The onetime president of the National Fruitcake Makers Association – yes, there actually was such a thing – is making Happy Cakes in a better place now.
Actually, he’s been making them there for some time. Dick Rodby – past president of the defunct fruitcake makers association, director emeritus of the Arizona Memorial Foundation and creator of the Hawaiian Happy Cake – passed away at his home in Hawaii in 2012.
I discovered his obituary online while trying to come up with an idea for a Christmas column. It had been years since I’d heard from him and I wondered what had happened to my old friend the Happy Cake maker.
I know – nobody is supposed to like fruitcake, let alone admit to it. Fruitcake has become the universal butt of Christmas jokes. People use it as doorstops, shoot it out of cannons. Fruitcake fusillades became so popular at one point that local practitioners made the news, chortling with glee as they fired flaming fruitcakes into the night sky at Quarry View Park.
But it wasn’t always that way. There was a time when fruitcake was actually respectable.
Which brings me back to the Happy Cake maker. We became friends following a column I wrote in defense of fruitcake. Former Statesman columnist Judy Steele and I had had a friendly feud over fruitcake in our columns. Hers was anti-fruitcake; mine was pro-fruitcake. Rodby, fruitcake’s number-one cheerleader, ended up with a copy of mine and reprinted it in his newsletter. He had relatives in Boise, who had sent him the column, and whenever he came to town to visit them we’d meet for lunch or coffee. We became friends through a mutual love of fruitcake.
Fruitcake wasn’t merely his passion; it was his business, or at least a good part of it. He managed a rural Hawaiian restaurant, described in his obituary as “a refuge where time stood still and the gracious Aloha of old Hawaii resided.” The Kemoo Farm Restaurant was known for, among other things, Hawaiian Happy Cake.
He sent one of them to me every Christmas for several years. Happy Cakes are a uniquely Hawaiian twist on fruitcake. They’re made with pineapple and macadamia nuts. Think pineapple upside down cake with nuts and sprinkled with grated coconut. (My wife liked them, and she hates fruitcake.) They’re made with fresh ingredients that, if memory serves, were grown on Rodby’s Kemoo Farm. He invited me to visit there any number of times. Now I’m kicking myself for not taking him up on it.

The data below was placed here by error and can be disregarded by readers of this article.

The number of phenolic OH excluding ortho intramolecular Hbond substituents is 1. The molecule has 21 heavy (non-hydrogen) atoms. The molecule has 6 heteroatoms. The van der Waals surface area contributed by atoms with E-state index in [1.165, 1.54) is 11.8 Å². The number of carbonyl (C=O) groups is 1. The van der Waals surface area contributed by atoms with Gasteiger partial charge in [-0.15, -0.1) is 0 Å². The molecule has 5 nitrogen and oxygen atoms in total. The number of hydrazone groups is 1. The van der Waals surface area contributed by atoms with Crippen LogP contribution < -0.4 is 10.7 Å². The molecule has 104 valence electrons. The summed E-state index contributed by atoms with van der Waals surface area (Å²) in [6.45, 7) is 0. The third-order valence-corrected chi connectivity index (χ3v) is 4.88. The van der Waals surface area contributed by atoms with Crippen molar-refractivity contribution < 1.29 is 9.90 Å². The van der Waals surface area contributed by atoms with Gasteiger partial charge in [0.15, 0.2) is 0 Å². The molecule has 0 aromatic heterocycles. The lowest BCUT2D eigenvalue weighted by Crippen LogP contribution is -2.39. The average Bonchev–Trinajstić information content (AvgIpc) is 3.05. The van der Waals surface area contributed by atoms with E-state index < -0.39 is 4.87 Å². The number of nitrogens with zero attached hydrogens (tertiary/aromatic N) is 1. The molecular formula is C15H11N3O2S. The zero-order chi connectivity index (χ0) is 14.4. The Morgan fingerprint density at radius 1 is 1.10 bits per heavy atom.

His love of fruitcake began on Kemoo farm, where he grew up surrounded by tropical fruits. Mine began with my great grandmother Susie.
Grandma Susie was the kind of grandmother everyone wishes they had. She looked like a Norman Rockwell grandmother – aprons, old-fashioned dresses, a jolly face that belied a hard life. She outlived three husbands and all but one of her children, survived three fires that claimed everything she owned and somehow remained a cheerful, positive person, admired by all who knew her.
Her culinary skills were good enough to get her a job running the kitchen at what was then known as the Old Soldiers Home, in what is now Veterans Park. None of the old soldiers were ever known to complain about the cooking.
Her extended Christmas visits were a highlight of the year at our house. They were the happiest time of the year – old-fashioned lights gleaming on an old-fashioned tree, George Melachrino’s “Christmas Joy” album playing on the stereo, the aroma of my mother’s and Grandma Susie’s baking filling every room.
My mother’s specialties were Christmas cookies and fudge. Grandma Susie’s piece de resistance was, of course, fruitcake.
Forget the fruitcake sold in supermarkets, the kind with the jellied candy that everyone loves to hate. This was real, homemade fruitcake, similar in texture to good zucchini bread but with Grandma Susie’s special blend of spices and dried fruit. She may or may not have doused it with rum or brandy. I was too young to care about such things in those days, but it’s a good bet that she did. Good fruitcake needs a dose of Authority, and she was too good a baker not to have known that.
Whatever the ingredients were, the result was almost sinfully delicious, a Christmas confection destined to become a cherished memory. In a perfect world, Grandma Susie would have included the recipe in her will. By now it would be a family treasure, at least at my house.
I thought of her and my late friend Rodby recently while passing a display of fruitcake at Costco. It was a bit of a surprise to see it there. It hasn’t been all that long since fruitcake’s reputation was at such a low ebb that it was almost impossible to find. The memory of asking for it in a store during that dark time and having a smart-mouthed employee shout that “this guy is looking for fruitcake,” as if I’d asked for illegal drugs or pornography, is still painfully fresh.
If it isn’t sold out (not likely), I’m going back to Costco this week to buy some. Christmas isn’t Christmas without fruitcake. And it’s the least I can do for Grandma Susie, and my departed friend the Happy Cake Maker.
Tim Woodward’s column appears every other Sunday in The Idaho Statesman and is posted on woodwardblog.com the following Mondays. Contact him at firstname.lastname@example.org.